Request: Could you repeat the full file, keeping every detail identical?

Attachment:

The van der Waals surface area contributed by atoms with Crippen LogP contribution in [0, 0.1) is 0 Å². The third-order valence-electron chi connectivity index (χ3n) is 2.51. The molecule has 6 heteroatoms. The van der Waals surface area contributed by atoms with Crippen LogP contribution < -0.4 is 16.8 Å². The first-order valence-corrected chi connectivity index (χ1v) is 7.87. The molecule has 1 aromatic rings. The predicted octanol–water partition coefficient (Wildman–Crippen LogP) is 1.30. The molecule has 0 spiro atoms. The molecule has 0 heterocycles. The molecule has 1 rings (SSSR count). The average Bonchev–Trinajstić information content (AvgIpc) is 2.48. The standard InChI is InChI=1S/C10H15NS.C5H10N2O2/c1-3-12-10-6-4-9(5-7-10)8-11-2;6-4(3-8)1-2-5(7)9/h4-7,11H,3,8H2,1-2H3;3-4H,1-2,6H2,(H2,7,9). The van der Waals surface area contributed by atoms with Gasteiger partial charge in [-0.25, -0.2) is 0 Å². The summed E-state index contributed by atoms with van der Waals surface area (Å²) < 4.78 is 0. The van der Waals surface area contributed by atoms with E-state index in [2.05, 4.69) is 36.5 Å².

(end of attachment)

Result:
The van der Waals surface area contributed by atoms with Crippen LogP contribution in [0, 0.1) is 0 Å². The third-order valence-electron chi connectivity index (χ3n) is 2.51. The molecule has 6 heteroatoms. The van der Waals surface area contributed by atoms with Crippen LogP contribution < -0.4 is 16.8 Å². The first-order valence-corrected chi connectivity index (χ1v) is 7.87. The molecule has 1 aromatic rings. The predicted octanol–water partition coefficient (Wildman–Crippen LogP) is 1.30. The molecule has 0 spiro atoms. The molecule has 0 heterocycles. The molecule has 1 rings (SSSR count). The average Bonchev–Trinajstić information content (AvgIpc) is 2.48. The standard InChI is InChI=1S/C10H15NS.C5H10N2O2/c1-3-12-10-6-4-9(5-7-10)8-11-2;6-4(3-8)1-2-5(7)9/h4-7,11H,3,8H2,1-2H3;3-4H,1-2,6H2,(H2,7,9). The van der Waals surface area contributed by atoms with Gasteiger partial charge in [-0.25, -0.2) is 0 Å². The summed E-state index contributed by atoms with van der Waals surface area (Å²) < 4.78 is 0. The van der Waals surface area contributed by atoms with E-state index in [2.05, 4.69) is 36.5 Å².